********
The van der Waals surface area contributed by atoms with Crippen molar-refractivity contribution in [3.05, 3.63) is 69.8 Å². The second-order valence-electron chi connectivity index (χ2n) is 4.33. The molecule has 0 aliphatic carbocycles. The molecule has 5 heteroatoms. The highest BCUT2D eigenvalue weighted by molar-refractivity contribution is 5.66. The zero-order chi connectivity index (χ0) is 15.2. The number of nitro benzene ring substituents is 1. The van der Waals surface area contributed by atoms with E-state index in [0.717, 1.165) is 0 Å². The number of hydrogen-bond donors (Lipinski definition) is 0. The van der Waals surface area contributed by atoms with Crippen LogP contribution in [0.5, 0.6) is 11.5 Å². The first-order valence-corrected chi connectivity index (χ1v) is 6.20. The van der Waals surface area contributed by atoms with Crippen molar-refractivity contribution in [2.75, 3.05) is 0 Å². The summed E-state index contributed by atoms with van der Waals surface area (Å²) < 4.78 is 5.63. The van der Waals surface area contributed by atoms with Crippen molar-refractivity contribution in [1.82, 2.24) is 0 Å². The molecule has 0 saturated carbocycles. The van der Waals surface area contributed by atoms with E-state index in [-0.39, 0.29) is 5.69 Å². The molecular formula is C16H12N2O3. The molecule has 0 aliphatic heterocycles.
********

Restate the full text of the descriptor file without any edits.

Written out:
The van der Waals surface area contributed by atoms with Crippen molar-refractivity contribution in [3.05, 3.63) is 69.8 Å². The second-order valence-electron chi connectivity index (χ2n) is 4.33. The molecule has 0 aliphatic carbocycles. The molecule has 5 heteroatoms. The highest BCUT2D eigenvalue weighted by molar-refractivity contribution is 5.66. The zero-order chi connectivity index (χ0) is 15.2. The number of nitro benzene ring substituents is 1. The van der Waals surface area contributed by atoms with E-state index in [0.717, 1.165) is 0 Å². The number of hydrogen-bond donors (Lipinski definition) is 0. The van der Waals surface area contributed by atoms with Crippen LogP contribution in [0.5, 0.6) is 11.5 Å². The first-order valence-corrected chi connectivity index (χ1v) is 6.20. The van der Waals surface area contributed by atoms with Crippen molar-refractivity contribution in [2.75, 3.05) is 0 Å². The summed E-state index contributed by atoms with van der Waals surface area (Å²) < 4.78 is 5.63. The van der Waals surface area contributed by atoms with Crippen molar-refractivity contribution in [1.82, 2.24) is 0 Å². The molecule has 0 saturated carbocycles. The van der Waals surface area contributed by atoms with E-state index in [-0.39, 0.29) is 5.69 Å². The molecular formula is C16H12N2O3. The molecule has 0 aliphatic heterocycles.